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Chris Daly grills bratwursts like Kenny Dennis.
By this point, unless you’ve living in Alaska (shout out to the in-laws), summer officially has struck pretty much the entirety of the U.S. Temperatures are soaring, and while it’s nice to watch all the pretty people sporting more adventurously revealing ensembles, you’ve got to admit, when it gets this hot and sticky, it’s hard to get one’s groove on for fear of the very real possibility of sweating to death. What are you, as the host of what you’ve told far too many of your friends is going to be the best damn BBQ of the year, supposed to do to get your guests’ asses wiggling after everyone has had their fill of Aunt Edna’s famous potato salad? Press play on Strut Records’ Disques Debs International, and let those French Caribbean grooves turn your backyard into an island paradise. Dances, quite possibly ending in “…ba,” likely are to follow.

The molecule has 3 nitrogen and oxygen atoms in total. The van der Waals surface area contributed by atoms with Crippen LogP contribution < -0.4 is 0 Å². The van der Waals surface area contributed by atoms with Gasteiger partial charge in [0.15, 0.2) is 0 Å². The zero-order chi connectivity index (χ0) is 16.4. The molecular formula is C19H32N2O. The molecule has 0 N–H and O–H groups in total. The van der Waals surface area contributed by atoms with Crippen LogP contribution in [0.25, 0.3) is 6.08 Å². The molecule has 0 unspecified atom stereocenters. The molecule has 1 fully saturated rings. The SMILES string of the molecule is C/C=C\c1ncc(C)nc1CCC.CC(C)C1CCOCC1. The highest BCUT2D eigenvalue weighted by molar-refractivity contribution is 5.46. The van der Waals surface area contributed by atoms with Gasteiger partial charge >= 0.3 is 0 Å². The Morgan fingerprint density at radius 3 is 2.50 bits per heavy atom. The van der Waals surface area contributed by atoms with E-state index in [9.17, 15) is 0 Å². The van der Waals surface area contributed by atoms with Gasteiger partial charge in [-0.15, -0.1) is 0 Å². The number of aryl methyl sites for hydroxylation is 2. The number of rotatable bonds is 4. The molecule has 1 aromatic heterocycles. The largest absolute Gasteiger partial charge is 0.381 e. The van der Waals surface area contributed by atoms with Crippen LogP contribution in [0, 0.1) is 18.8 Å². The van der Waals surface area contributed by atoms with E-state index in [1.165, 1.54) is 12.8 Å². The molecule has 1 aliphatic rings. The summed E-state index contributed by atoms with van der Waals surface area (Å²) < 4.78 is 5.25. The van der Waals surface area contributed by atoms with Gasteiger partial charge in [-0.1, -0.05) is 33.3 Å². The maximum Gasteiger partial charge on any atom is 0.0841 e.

Compiled by Hugo Mendez, co-founder of the globe-trotting Sofrito record label, and Emile Omar, DJ at Paris’ Radio Nova, Disques Debs collects works from the Guadeloupe label’s first decade of existence starting in the late ’50s. The styles range from early biguine and bolero to zouk and reggae, and the artists include big band orchestras, local fixtures, touring bands and younger cats that would experience greater success in the years to come. Even the bigger, brassier tracks here retain a nightclub intimacy, likely due to the fact that early releases were recorded in the back of label founder Henri Debs’ shop in Pointe-a-Pitre.
Debs’ role in exposing the creole music of Guadeloupe and Martinique to a worldwide audience cannot be understated. From the then young saxophonist Edouard Benoit, leader of Les Maxels and regular arranger for Debs bands, to big bands like Orchestre Esperanza and Orchestre Caribbean Jazz, poet and radio personality Casimir “Caso” Létang to folkloric gwo ka artist Sydney Leremon, Debs had an ear for sultry, local tunes that ooze tropical flavor. If that’s not enough to get your party bumping, you might be hanging out with the wrong class of people.